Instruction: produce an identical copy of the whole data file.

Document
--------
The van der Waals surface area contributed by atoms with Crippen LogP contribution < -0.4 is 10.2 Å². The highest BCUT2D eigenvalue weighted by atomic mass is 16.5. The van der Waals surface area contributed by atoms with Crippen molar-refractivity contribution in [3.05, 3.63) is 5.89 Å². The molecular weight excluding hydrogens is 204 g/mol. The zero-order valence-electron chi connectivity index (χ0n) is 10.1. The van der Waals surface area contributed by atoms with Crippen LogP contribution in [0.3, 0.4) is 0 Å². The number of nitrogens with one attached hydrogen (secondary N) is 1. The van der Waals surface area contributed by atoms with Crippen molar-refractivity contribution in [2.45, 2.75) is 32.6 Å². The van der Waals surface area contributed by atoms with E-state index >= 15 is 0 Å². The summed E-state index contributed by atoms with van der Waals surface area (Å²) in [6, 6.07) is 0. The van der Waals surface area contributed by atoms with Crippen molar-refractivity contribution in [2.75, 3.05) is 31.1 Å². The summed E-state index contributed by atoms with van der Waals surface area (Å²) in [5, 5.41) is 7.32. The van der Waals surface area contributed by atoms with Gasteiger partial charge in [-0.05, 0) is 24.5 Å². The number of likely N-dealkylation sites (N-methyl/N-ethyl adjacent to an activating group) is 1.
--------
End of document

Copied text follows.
The van der Waals surface area contributed by atoms with Crippen LogP contribution < -0.4 is 10.2 Å². The highest BCUT2D eigenvalue weighted by atomic mass is 16.5. The van der Waals surface area contributed by atoms with Crippen molar-refractivity contribution in [3.05, 3.63) is 5.89 Å². The molecular weight excluding hydrogens is 204 g/mol. The zero-order valence-electron chi connectivity index (χ0n) is 10.1. The van der Waals surface area contributed by atoms with Crippen LogP contribution in [0.3, 0.4) is 0 Å². The number of nitrogens with one attached hydrogen (secondary N) is 1. The van der Waals surface area contributed by atoms with Crippen molar-refractivity contribution in [2.45, 2.75) is 32.6 Å². The van der Waals surface area contributed by atoms with E-state index >= 15 is 0 Å². The summed E-state index contributed by atoms with van der Waals surface area (Å²) in [6, 6.07) is 0. The van der Waals surface area contributed by atoms with Crippen molar-refractivity contribution in [2.75, 3.05) is 31.1 Å². The summed E-state index contributed by atoms with van der Waals surface area (Å²) in [5, 5.41) is 7.32. The van der Waals surface area contributed by atoms with Gasteiger partial charge in [-0.05, 0) is 24.5 Å². The number of likely N-dealkylation sites (N-methyl/N-ethyl adjacent to an activating group) is 1.